I have been arrested. How does bail work and how do I make bond?
In state court, a person is entitled to have bail set in all cases except for capital murder cases. In federal court, prosecutors must prove a person is a danger to the community or not likely to show up to court appearances before bail can be denied. Often, in federal court, a person may be released on their “own recognizance” without the need for bail.
If bail has been set, you can post the bail in one of two ways. The first way is that you or a family member can post the full bail amount. The advantage of doing it this way is that, assuming you show up to your court appearances and abide by the bail conditions, you or your family member will get that money back once your case is finished.
The second way, if you cannot afford to post the full amount, is that you can go through a bail bondsman. Bail bondsmen, however, charge a fee (usually between 10 percent and 20 percent of the bail amount) and you do not receive that money back at the end of the case. Bail bondsmen also may ask you to post collateral. An experienced criminal defense attorney will be able to put you in touch with an honest, reputable bail bondsman. And often, if you are referred by an attorney, you will pay a lower percentage fee and have less stringent collateral requirements. If you are arrested in one of the smaller municipalities in Dallas County, it is sometimes necessary to hire an attorney in order to get a bond set the night of the arrest.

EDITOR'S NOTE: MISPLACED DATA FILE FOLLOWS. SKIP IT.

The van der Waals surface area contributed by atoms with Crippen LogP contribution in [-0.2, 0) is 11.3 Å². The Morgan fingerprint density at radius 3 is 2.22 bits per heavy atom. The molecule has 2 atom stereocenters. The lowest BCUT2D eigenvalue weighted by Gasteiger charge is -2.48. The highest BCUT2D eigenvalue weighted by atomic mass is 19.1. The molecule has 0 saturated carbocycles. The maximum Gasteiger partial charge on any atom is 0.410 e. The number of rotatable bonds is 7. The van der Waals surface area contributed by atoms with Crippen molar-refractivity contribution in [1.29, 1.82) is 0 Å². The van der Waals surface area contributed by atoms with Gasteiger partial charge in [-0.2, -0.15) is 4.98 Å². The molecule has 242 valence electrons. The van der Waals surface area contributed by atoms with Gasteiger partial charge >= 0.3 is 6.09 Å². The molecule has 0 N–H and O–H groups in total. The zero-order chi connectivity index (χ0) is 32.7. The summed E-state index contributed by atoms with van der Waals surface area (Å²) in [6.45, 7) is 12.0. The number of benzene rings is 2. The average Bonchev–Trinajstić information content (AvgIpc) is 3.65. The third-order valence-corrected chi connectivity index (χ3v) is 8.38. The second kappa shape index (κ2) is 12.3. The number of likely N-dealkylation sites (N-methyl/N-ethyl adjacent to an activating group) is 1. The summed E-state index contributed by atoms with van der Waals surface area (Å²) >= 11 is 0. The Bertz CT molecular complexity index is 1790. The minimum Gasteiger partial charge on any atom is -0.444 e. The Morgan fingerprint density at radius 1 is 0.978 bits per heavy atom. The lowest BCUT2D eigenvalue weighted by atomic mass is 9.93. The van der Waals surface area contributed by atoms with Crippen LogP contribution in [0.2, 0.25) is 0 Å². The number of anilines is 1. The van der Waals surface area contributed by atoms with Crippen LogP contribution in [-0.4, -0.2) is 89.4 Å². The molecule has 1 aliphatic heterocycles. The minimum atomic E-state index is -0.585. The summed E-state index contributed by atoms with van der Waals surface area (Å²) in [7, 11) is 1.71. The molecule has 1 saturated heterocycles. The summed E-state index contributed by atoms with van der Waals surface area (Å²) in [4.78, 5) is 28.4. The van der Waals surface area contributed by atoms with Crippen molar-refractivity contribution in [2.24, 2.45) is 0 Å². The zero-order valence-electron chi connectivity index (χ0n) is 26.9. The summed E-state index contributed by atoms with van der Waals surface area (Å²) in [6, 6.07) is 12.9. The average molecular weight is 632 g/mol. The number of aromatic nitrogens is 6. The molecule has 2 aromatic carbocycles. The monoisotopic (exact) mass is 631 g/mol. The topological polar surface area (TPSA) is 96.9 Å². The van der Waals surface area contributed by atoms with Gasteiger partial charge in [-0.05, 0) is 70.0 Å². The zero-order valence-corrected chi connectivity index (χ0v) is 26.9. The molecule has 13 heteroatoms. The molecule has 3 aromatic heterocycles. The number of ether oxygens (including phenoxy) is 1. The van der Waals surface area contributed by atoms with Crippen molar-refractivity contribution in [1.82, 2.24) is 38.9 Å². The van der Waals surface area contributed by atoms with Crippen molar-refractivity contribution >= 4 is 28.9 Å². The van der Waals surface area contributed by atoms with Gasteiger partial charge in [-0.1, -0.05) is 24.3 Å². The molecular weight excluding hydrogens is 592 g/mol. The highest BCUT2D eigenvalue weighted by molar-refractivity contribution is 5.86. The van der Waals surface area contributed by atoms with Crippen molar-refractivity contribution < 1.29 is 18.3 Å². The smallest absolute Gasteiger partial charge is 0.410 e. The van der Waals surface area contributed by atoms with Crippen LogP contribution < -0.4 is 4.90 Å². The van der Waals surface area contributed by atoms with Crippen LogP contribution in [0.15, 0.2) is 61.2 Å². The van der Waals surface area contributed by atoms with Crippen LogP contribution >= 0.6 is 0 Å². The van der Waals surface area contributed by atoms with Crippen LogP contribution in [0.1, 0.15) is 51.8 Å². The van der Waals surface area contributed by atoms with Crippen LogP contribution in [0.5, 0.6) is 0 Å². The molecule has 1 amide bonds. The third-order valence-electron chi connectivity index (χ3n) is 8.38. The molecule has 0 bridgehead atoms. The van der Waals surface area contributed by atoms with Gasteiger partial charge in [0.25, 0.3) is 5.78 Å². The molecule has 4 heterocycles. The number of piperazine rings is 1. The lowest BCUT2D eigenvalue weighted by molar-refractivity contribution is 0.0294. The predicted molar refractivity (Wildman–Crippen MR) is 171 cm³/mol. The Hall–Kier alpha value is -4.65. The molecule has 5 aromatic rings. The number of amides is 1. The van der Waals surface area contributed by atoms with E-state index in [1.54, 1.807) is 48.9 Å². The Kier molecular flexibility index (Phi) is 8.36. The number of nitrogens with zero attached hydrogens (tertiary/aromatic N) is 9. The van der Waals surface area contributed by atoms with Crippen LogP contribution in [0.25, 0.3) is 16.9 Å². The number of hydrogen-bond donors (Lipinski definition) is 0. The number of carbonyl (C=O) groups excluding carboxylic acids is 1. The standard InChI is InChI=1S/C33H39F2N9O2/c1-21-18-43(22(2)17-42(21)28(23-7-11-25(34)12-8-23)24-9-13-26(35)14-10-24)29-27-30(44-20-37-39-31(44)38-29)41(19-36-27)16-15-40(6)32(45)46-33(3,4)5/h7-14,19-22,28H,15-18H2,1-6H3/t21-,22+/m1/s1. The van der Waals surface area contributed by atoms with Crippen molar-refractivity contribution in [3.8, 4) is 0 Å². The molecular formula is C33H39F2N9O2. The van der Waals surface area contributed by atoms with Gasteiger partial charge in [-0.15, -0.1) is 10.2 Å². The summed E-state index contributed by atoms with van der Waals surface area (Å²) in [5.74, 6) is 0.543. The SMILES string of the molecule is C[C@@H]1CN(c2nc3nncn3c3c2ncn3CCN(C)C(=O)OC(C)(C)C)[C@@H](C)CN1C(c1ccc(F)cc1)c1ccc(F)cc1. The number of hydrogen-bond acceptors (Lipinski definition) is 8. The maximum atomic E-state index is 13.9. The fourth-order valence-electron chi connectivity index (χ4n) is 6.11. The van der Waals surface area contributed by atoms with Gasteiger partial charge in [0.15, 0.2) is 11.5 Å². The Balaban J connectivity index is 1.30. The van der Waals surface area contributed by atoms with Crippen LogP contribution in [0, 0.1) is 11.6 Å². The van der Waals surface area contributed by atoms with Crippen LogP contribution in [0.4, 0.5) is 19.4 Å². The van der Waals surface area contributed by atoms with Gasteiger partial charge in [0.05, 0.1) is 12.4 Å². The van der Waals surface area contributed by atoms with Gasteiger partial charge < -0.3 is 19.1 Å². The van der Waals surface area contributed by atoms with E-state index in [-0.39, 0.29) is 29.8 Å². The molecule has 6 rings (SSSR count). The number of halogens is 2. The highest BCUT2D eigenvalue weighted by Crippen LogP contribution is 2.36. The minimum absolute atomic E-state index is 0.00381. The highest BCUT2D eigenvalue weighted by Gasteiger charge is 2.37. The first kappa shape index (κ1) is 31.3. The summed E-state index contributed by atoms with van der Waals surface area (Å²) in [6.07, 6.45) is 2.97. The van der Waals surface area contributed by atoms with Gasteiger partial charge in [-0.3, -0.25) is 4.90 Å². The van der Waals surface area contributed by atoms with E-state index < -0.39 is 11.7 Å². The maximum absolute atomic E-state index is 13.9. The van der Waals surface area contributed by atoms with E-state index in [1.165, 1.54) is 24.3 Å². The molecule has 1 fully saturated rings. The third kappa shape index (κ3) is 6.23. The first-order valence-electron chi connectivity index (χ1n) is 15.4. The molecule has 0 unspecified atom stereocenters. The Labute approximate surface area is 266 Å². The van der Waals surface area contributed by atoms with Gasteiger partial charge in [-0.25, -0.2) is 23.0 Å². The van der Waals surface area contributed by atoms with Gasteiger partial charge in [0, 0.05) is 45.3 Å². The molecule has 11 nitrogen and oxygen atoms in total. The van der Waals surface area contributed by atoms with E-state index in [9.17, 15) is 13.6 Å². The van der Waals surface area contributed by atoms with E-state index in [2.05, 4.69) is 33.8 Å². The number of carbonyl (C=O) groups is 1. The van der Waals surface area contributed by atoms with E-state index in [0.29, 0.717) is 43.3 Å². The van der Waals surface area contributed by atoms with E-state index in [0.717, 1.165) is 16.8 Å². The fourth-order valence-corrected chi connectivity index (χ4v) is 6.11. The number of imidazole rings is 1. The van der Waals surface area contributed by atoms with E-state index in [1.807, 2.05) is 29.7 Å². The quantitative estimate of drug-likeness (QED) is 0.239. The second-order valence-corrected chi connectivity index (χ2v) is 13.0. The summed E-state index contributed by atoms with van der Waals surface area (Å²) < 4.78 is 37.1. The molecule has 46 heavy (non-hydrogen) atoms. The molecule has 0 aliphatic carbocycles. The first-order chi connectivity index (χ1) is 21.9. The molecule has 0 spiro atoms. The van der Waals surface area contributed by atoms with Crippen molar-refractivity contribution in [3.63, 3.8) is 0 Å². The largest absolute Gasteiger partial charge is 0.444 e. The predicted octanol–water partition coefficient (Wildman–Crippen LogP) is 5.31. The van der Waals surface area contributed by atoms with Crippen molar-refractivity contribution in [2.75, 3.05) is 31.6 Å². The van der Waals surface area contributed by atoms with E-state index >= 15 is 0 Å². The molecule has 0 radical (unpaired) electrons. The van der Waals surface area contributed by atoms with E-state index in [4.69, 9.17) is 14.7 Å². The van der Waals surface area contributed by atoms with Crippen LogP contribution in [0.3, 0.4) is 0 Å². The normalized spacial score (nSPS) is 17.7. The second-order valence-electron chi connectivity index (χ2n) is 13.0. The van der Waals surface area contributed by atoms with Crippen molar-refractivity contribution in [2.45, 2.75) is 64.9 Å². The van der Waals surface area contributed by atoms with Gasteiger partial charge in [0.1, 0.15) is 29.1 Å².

There is one thing about which you must also be aware. In state court in Dallas County, if you have a court appointed attorney and are able to make bond, the judge may then require you to hire your own attorney. If you truly cannot afford an attorney, some judges will eventually appoint you an attorney if you arrive at court without an attorney and prove to the Court that you are, in fact, unable to hire one.